Cognitive and motivational parallels in moral development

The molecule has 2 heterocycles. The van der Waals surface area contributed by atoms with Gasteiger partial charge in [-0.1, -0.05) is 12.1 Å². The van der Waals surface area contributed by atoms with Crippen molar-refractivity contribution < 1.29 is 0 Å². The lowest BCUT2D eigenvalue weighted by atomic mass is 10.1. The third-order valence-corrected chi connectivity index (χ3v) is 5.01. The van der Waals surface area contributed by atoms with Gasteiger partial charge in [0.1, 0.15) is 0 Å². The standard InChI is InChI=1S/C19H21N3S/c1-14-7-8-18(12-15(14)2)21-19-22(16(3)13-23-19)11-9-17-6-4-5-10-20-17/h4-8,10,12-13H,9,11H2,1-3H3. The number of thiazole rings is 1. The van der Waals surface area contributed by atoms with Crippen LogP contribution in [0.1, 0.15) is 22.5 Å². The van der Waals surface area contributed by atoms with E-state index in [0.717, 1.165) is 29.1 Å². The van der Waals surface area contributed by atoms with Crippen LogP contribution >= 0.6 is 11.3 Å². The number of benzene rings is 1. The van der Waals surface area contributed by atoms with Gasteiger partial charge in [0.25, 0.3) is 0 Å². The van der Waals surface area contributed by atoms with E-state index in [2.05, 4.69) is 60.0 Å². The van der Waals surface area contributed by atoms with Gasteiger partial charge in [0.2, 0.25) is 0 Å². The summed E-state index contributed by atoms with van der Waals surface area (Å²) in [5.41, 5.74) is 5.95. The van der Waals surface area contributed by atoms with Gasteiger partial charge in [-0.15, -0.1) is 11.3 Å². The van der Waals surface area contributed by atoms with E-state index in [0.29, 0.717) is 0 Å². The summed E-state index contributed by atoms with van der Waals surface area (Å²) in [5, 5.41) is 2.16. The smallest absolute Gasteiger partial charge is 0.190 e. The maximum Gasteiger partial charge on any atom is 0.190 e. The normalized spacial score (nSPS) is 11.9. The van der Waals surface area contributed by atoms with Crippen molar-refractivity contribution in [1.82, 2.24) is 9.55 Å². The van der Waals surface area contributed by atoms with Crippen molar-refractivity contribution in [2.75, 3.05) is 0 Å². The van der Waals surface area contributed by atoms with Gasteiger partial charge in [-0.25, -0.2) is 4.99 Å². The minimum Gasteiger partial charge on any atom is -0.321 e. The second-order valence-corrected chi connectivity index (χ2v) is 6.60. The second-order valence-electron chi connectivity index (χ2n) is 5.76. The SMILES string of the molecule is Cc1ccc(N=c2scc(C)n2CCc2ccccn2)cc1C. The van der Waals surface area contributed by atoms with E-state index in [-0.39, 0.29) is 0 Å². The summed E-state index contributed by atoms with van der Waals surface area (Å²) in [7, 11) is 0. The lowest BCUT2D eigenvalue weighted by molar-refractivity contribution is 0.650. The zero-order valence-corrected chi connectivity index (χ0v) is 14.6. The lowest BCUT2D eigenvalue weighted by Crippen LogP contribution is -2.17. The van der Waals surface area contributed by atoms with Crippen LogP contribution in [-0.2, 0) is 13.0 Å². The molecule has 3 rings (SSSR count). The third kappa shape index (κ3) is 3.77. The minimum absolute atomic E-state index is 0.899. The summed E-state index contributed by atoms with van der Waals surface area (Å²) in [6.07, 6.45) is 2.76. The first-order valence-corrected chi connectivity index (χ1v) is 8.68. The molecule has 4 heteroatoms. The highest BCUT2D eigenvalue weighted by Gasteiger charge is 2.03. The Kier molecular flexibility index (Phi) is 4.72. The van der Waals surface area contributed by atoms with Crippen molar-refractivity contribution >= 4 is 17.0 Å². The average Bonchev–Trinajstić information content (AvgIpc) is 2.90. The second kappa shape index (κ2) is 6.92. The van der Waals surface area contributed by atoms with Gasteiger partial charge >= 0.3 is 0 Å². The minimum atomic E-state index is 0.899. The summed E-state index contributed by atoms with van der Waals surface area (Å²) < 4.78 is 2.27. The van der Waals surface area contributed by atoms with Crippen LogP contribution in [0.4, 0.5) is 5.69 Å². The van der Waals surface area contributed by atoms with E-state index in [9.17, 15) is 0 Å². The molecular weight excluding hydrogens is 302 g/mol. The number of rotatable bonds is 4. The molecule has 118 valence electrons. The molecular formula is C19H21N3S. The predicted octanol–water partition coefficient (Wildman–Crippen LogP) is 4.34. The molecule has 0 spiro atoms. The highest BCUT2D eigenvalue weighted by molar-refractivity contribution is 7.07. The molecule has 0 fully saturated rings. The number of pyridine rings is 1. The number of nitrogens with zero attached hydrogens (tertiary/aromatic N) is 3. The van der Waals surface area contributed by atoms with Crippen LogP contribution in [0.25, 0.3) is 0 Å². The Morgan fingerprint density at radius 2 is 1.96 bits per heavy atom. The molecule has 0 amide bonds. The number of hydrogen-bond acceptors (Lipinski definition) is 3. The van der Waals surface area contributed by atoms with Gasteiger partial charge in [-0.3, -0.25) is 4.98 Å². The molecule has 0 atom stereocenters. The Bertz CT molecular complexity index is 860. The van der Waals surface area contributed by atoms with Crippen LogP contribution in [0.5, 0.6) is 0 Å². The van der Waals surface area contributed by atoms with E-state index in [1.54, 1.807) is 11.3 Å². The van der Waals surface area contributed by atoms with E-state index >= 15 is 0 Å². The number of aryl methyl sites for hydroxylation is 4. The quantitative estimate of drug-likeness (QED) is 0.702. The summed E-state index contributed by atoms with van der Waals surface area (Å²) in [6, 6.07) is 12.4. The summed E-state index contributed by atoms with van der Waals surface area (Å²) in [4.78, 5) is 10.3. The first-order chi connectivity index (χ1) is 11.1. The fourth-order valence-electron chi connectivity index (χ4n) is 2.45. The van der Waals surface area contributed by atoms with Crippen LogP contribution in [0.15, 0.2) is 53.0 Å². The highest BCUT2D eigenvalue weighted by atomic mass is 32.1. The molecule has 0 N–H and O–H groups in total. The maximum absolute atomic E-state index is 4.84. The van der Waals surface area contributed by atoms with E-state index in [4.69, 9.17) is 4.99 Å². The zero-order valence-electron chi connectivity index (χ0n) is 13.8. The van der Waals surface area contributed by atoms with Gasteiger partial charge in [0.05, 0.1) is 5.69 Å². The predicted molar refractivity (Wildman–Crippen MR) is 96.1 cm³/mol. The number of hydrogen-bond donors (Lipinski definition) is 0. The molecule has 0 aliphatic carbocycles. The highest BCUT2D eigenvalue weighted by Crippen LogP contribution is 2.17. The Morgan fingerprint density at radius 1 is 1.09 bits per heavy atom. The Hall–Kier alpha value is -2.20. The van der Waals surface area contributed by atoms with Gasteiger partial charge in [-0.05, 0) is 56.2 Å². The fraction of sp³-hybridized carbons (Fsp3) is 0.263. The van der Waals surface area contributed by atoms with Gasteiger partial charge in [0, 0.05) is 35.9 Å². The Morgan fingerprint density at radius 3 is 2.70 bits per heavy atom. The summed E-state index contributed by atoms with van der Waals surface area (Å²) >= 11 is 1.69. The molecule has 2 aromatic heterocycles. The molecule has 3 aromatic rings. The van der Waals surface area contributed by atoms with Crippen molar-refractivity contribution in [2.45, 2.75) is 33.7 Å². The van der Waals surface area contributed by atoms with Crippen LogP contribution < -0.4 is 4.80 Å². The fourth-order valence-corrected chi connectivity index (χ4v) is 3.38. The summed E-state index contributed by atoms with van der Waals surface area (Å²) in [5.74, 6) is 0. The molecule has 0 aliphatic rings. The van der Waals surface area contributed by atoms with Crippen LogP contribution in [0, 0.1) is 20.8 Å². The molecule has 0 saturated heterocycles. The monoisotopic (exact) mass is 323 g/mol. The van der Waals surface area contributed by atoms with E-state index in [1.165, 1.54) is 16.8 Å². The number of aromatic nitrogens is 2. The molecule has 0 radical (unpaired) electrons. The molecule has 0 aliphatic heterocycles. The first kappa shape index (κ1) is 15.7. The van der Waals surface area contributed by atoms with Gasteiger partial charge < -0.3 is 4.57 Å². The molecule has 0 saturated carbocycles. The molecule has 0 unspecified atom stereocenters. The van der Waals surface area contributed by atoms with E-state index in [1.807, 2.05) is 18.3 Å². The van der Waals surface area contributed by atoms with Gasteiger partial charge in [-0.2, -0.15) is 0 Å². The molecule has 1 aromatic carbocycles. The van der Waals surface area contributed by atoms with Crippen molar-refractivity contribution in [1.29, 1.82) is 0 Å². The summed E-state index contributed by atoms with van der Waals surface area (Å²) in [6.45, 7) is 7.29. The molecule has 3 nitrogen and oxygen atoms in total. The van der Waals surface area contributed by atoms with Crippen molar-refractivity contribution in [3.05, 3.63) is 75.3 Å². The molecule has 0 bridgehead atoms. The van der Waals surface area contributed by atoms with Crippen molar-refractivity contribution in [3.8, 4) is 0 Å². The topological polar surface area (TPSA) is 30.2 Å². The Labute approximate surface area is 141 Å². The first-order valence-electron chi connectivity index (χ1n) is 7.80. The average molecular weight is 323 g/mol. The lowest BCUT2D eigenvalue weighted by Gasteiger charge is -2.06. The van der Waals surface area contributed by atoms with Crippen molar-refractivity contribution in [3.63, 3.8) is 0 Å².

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Two experiments examined parallels between L. Kohlberg's (1963, 1976) cognitive developmental stages and a hierarchy of incentives (motivations) based on Kohlberg's “motives for moral action” aspect. In Exp I, 134 undergraduates were simultaneously administered 2 perceptual motor tasks in 1 of 3 treatment conditions. In each treatment the opportunity for greater monetary reward on one task conflicted with one of the following incentives for performance on the other task: (a) interpersonal approval, (b) meeting the expectations of authority, and (c) choice in favor of distributive equality. As predicted by Kohlberg's moral judgment scale, Stage 3 Ss performed better for the interpersonal approval incentive, while Stage 4 Ss performed better to meet the expectations of authority. Postconventional Ss responded in favor of distributive equality to a greater extent than conventional (Stage 3 or Stage 4) Ss. Exp II included only Stage 3 and Stage 4 Ss and conflicted interpersonal approval directly with the expectations of authority. Results closely replicate those of Exp I. (French summary) (7 ref) (PsycINFO Database Record (c) 2007 APA, all rights reserved)

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